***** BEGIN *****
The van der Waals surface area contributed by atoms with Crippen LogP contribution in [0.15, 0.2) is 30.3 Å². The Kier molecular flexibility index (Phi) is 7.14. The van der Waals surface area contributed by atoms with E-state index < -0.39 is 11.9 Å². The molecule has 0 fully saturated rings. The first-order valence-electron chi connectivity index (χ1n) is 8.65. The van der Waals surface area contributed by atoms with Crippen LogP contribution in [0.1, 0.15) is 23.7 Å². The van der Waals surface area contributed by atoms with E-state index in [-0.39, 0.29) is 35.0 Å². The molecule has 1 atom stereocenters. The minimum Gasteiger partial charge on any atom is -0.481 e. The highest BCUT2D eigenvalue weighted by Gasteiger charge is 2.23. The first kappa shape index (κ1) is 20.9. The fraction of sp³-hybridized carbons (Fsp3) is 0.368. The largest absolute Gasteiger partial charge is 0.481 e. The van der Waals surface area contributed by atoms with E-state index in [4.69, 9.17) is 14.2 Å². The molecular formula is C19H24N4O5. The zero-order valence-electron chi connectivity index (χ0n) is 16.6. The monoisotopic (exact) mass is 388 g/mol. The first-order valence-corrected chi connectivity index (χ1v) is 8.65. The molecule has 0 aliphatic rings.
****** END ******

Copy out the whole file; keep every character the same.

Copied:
The van der Waals surface area contributed by atoms with Crippen LogP contribution in [0.15, 0.2) is 30.3 Å². The Kier molecular flexibility index (Phi) is 7.14. The van der Waals surface area contributed by atoms with E-state index < -0.39 is 11.9 Å². The molecule has 0 fully saturated rings. The first-order valence-electron chi connectivity index (χ1n) is 8.65. The van der Waals surface area contributed by atoms with Crippen LogP contribution in [0.1, 0.15) is 23.7 Å². The van der Waals surface area contributed by atoms with E-state index in [-0.39, 0.29) is 35.0 Å². The molecule has 1 atom stereocenters. The minimum Gasteiger partial charge on any atom is -0.481 e. The highest BCUT2D eigenvalue weighted by Gasteiger charge is 2.23. The first kappa shape index (κ1) is 20.9. The fraction of sp³-hybridized carbons (Fsp3) is 0.368. The largest absolute Gasteiger partial charge is 0.481 e. The van der Waals surface area contributed by atoms with E-state index in [4.69, 9.17) is 14.2 Å². The molecular formula is C19H24N4O5. The zero-order valence-electron chi connectivity index (χ0n) is 16.6. The monoisotopic (exact) mass is 388 g/mol. The first-order valence-corrected chi connectivity index (χ1v) is 8.65. The molecule has 0 aliphatic rings.